Inheriting the Survey of Scottish Witchcraft Project 

Hi! I’m Claire, a 4th year undergraduate studying International Relations with Quantitative Methods at the University of Edinburgh, and the latest in a long line of interns and others who’ve worked on the Survey of Scottish Witchcraft project. The data involved in this project was originally compiled in a Microsoft Access Database by academics in the early 2000’s. Since then, key information from the database has been added to Wikidata, allowing for greater accessibility as well as editing and augmentation by members of the Wikidata community. People have done lots of great things with this data, including all the visualisations put together by the previous data visualisation interns, but now that the data is stored across several different platforms, it’s important to make sure that these versions are reconciled.  

My role is to find the ‘Impossible Witches’; those entries which don’t match between Wikidata and the original Access database. 

Working away making my first comparisons in R. By Claire Panella, Creative Commons Attribution CC BY 3.0



 Checking against the database item by item 

My initial approach to this was to use R to compare between csv files exported from the Access database, and csv files accessed by querying Wikidata. This required downloading both files, checking to make sure variable labels matched, combining the datasets, and isolating the cases where the information didn’t match iso I could look through and see where the issues were. 

For some features, like gender, a lot of information has been added to Wikidata that isn’t present in the survey, but there are very few cases where Wikidata and the survey have conflicting information. 


Anomalies in Gender between Wikidata and the Survey



In others, like Name, the situation is a bit more complicated. Sometimes the spellings vary between Wikidata and the Survey – this could be for a few reasons, and to add to the complications, both data sources have multiple name categories – the survey includes both modern and historical first and last names, while Wikidata includes both an Item Identifier and aliases. I’ve also looked for exact matches between the text from each source, so some inconsistencies just have to do with capitalisation and spacing. Really, it’s impressive there are only 23 anomalies!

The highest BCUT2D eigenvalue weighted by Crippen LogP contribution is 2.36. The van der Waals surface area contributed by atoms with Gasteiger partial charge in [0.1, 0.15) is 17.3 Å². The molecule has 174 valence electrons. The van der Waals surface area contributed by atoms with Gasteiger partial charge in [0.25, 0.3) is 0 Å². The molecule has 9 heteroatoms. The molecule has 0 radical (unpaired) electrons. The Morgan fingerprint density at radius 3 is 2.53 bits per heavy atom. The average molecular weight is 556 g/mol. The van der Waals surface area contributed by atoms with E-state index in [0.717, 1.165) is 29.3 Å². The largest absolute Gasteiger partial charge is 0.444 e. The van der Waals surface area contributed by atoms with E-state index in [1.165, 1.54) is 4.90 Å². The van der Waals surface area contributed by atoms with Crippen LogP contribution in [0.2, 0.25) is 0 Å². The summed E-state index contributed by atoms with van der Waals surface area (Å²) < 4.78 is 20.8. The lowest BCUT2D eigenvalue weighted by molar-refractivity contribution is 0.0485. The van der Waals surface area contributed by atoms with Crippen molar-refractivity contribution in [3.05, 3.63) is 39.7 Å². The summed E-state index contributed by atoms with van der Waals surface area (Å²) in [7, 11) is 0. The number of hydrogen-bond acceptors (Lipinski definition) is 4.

Anomalies in Name between Wikidata and the Survey

My goal now is to come up with a solid procedure to check wikidata entries against the survey so we can be sure we’re consistent and accurate in which data changes we keep. After that, I’ll work on a methodology to pass on to whomever the next ‘Witchfinder General’ is so that we can keep track of data changes as the project continues to grow and evolve.   


As I look for a method to continuously check for differences between the original survey data and the most up to date version of Wikidata, I’ve turned to the Wikidata community for help.  Ewan reached out to his contacts, and I reached out via Project Chat as well as a Slack channel for libraries using Wikidata. Different users have responded with various suggestions. One Wikidata user suggested a library I could use to efficiently link R with SPARQL queries, and some of Ewan’s contacts gave suggestions for the general workflow I could follow in creating a shareable methodology. One of the most helpful suggestions was that I use a tool called prompter, which would allow me to compare the results of a SPARQL query to a stable csv and store anomalies as a table on the Wikidata project page. While this looks like a great idea, it has led us to run into another of the common problems involved in working with Wikidata – not all of the tools are maintained.  The Prompter tool was designed by the Every Politician Project, which was placed on indefinite pause in June 2019. This means that while the documentation for the tool still exists, it no longer works as a template in Wikidata. For me, this has been a valuable lesson on the pros and cons of working with a platform run and maintained by volunteers. Still, we are continuing to get great advice from Wikimedians around the world. A new goal of mine for the end of this project is to create a workable and well documented method that I can easily share, so I have something to give back to the community that has helped me so much throughout this project.